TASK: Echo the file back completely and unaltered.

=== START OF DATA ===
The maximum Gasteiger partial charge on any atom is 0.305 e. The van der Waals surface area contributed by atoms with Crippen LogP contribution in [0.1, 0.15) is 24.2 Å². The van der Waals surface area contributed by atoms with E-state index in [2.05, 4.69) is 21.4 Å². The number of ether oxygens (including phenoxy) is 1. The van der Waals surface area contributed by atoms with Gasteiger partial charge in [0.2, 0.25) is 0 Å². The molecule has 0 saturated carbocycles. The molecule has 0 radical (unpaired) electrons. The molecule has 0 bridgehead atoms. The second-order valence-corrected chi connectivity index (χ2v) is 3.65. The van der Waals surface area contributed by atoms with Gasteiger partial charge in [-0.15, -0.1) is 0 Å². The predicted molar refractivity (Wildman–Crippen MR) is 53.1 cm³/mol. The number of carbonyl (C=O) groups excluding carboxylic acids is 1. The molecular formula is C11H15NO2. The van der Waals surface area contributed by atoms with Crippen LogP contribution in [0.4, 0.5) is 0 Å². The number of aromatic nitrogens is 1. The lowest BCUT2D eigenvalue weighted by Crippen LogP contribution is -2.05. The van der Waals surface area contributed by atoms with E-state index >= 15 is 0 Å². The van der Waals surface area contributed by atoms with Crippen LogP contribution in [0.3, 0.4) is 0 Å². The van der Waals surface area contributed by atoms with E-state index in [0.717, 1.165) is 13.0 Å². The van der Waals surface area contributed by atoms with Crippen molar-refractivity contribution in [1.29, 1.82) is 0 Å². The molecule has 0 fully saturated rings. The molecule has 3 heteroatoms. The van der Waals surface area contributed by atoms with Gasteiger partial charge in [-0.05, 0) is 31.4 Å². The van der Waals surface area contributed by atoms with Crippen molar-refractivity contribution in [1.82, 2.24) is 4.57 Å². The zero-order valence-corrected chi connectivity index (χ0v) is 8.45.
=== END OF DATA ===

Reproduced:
The maximum Gasteiger partial charge on any atom is 0.305 e. The van der Waals surface area contributed by atoms with Crippen LogP contribution in [0.1, 0.15) is 24.2 Å². The van der Waals surface area contributed by atoms with E-state index in [2.05, 4.69) is 21.4 Å². The number of ether oxygens (including phenoxy) is 1. The van der Waals surface area contributed by atoms with Gasteiger partial charge in [0.2, 0.25) is 0 Å². The molecule has 0 saturated carbocycles. The molecule has 0 radical (unpaired) electrons. The molecule has 0 bridgehead atoms. The second-order valence-corrected chi connectivity index (χ2v) is 3.65. The van der Waals surface area contributed by atoms with Gasteiger partial charge in [-0.15, -0.1) is 0 Å². The predicted molar refractivity (Wildman–Crippen MR) is 53.1 cm³/mol. The number of carbonyl (C=O) groups excluding carboxylic acids is 1. The molecular formula is C11H15NO2. The van der Waals surface area contributed by atoms with Crippen LogP contribution in [0.4, 0.5) is 0 Å². The number of aromatic nitrogens is 1. The lowest BCUT2D eigenvalue weighted by Crippen LogP contribution is -2.05. The van der Waals surface area contributed by atoms with E-state index >= 15 is 0 Å². The van der Waals surface area contributed by atoms with Crippen LogP contribution in [0.3, 0.4) is 0 Å². The van der Waals surface area contributed by atoms with E-state index in [0.717, 1.165) is 13.0 Å². The van der Waals surface area contributed by atoms with Crippen molar-refractivity contribution in [1.29, 1.82) is 0 Å². The molecule has 0 fully saturated rings. The molecule has 3 heteroatoms. The van der Waals surface area contributed by atoms with Gasteiger partial charge in [-0.05, 0) is 31.4 Å². The van der Waals surface area contributed by atoms with Crippen molar-refractivity contribution in [1.82, 2.24) is 4.57 Å². The zero-order valence-corrected chi connectivity index (χ0v) is 8.45.